U.S. flag

An official website of the United States government, Department of Justice.

NCJRS Virtual Library

The Virtual Library houses over 235,000 criminal justice resources, including all known OJP works.
Click here to search the NCJRS Virtual Library

Social Change and the Protection of Children (From Verbrechensopfer, P 397-414, 1979, Gerd Ferdinand Kirchhoff and Klaus Sessar, ed. - See NCJ-72716)

NCJ Number
U Wittenhagen
Date Published
18 pages
The position of the child in society, the form and limitations of assistance to children in West Germany, and social services provided by the Child Protection Center in Berlin are discussed.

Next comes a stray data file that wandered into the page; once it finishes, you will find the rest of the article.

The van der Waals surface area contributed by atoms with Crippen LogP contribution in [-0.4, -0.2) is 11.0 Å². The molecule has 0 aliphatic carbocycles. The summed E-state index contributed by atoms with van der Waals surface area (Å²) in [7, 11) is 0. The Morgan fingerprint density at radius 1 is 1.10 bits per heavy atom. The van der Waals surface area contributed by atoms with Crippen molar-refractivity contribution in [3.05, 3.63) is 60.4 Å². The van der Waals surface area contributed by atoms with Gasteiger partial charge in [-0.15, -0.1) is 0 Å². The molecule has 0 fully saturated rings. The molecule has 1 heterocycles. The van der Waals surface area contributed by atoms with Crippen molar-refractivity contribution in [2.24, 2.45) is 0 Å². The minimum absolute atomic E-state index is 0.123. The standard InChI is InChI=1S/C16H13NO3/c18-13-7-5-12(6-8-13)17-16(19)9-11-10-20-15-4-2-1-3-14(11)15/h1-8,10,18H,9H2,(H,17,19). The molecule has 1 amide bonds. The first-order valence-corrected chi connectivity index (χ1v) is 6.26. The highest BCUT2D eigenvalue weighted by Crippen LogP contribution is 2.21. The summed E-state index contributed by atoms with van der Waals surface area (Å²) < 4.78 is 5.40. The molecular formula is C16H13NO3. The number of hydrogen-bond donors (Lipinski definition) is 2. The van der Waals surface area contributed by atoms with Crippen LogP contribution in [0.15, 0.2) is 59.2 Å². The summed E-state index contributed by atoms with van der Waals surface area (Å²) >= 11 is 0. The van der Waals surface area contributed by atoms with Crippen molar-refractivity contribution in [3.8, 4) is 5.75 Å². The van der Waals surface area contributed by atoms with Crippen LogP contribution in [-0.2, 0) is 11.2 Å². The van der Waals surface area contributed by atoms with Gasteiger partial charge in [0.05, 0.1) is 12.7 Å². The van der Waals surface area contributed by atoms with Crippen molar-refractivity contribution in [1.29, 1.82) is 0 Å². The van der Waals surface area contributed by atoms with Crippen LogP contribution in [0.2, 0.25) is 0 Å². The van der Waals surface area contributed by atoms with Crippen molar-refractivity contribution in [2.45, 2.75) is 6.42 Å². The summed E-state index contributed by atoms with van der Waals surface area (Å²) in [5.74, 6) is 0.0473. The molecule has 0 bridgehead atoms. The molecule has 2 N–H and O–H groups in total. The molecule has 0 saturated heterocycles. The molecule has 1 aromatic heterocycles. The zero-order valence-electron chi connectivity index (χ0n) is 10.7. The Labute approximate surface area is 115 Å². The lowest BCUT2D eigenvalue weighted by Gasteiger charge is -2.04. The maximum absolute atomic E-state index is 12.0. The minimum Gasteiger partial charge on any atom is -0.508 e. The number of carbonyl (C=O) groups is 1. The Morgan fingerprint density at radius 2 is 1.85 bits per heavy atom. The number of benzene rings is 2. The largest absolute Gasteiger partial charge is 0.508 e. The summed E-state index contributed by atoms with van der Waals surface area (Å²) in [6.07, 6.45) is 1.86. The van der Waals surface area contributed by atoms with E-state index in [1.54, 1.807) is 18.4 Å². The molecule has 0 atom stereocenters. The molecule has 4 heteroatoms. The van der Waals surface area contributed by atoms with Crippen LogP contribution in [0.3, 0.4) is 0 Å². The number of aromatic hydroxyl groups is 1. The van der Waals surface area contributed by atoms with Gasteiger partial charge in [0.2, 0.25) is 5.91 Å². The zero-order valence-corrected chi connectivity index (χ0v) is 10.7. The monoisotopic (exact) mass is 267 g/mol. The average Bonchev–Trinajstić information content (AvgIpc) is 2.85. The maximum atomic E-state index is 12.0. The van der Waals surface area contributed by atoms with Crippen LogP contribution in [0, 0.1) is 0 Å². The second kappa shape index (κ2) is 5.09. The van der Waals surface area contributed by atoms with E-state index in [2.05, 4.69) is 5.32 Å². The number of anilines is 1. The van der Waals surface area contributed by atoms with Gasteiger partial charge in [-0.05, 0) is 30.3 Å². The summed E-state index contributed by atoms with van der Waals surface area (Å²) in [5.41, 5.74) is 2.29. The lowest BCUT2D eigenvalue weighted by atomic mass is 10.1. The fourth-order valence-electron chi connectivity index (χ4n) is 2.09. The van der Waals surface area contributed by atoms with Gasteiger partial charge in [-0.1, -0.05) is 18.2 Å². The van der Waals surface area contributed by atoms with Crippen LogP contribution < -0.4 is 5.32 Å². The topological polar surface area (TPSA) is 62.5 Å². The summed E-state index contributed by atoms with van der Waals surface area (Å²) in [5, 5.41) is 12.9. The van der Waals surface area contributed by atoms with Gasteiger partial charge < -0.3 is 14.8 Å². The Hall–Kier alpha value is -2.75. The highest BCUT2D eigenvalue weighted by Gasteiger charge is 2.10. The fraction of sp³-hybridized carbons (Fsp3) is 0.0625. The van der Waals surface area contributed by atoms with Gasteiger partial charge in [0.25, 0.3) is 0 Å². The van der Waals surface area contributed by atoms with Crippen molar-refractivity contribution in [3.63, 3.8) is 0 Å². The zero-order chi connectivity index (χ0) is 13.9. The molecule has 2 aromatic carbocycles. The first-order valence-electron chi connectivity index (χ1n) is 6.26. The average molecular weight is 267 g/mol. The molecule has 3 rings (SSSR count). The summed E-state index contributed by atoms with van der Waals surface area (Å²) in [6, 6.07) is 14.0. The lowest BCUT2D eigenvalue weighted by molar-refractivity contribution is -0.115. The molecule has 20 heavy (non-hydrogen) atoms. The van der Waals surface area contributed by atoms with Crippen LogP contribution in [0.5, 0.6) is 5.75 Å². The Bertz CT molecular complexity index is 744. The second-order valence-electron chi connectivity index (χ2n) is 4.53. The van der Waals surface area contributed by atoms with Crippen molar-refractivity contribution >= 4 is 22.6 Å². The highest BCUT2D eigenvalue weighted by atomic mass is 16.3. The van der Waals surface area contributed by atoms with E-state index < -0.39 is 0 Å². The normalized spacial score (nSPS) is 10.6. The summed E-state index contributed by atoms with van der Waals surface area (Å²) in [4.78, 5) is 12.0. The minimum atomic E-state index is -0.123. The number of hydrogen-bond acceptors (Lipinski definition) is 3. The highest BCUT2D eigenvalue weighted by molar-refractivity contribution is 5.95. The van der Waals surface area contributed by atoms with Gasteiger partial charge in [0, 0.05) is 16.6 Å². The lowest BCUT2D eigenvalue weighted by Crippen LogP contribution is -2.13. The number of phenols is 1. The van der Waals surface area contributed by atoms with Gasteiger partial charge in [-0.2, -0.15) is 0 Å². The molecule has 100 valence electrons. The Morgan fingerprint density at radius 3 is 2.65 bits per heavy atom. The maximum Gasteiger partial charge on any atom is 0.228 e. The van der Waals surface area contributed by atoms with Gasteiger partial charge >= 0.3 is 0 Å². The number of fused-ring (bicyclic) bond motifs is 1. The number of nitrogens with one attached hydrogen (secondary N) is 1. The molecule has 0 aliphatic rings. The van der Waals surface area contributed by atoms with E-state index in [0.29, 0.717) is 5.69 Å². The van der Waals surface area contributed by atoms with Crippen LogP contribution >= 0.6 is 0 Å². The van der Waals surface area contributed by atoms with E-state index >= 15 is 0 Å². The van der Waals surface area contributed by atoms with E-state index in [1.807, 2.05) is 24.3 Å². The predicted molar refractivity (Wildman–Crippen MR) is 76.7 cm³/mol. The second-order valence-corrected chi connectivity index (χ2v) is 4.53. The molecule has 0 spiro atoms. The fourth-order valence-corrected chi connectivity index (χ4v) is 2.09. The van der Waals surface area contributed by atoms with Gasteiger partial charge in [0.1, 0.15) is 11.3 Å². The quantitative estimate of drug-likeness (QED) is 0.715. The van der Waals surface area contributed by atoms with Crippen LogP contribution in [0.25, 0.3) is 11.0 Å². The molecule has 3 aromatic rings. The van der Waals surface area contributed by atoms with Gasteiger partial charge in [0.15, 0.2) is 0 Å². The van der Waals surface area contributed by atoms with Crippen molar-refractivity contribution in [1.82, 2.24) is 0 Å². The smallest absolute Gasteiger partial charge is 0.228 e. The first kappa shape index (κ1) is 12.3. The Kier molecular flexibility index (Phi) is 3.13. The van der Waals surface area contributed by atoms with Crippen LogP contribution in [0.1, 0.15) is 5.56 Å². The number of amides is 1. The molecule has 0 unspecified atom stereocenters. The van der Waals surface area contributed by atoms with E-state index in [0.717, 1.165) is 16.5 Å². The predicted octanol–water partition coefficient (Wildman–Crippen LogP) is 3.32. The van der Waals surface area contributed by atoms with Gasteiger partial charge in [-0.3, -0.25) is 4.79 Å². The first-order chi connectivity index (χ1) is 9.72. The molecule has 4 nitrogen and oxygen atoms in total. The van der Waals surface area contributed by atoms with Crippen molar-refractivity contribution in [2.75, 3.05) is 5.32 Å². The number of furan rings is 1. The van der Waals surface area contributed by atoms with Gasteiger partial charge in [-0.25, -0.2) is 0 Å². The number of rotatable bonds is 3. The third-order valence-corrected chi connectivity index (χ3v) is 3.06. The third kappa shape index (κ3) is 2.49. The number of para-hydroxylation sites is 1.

Social work to protect children presumes awareness of children as a special social group separate from adults. As a result of social changes, children have become dependent on social institutions, especially the family for protecion and satisfaction of various needs. Certain conditions under which the modern family lives afect the treatment of children. Families tend to be isolated from an extended family system, subjected to growing financial pressures, geared to material consumption, and faced with challenges to patriarchal structures and destabilized marriage. Parental force has shifted from a means of childrearing to a sign of parental helplessness. The German family protection system is intended to aid families in dealing with internal problems, but it suffers from lack of coordination and of appropriate means for intervention. The situation is further aggravated by the isolation of problem families, agencies' inability to recognize families at risk, and social workers' lack of training and dealing with abuse. Frequently social workers' sympathy with children and anger with parents as well as social workers' heavy work load make meaningful family counseling impossible. Legal regulation of child abuse situations tends to separate children from their familiar surroundings, placing them in an even more confusing situation; to discourage parents who are painfully aware of their own shortcomings; and to disrupt even more family situations characterized by unsolved problems. The Berlin Child Protection Center provides an institutional alternative. Emphasis is placed on multidisciplinary therapy-oriented family assistance and voluntary treatment. Assistance takes the form of crisis intervention, family counseling, research, and continued education for concerned professionals. A children's living group with temporary shelter for abused children is also planned. Notes and a 21-item bibliography are supplied.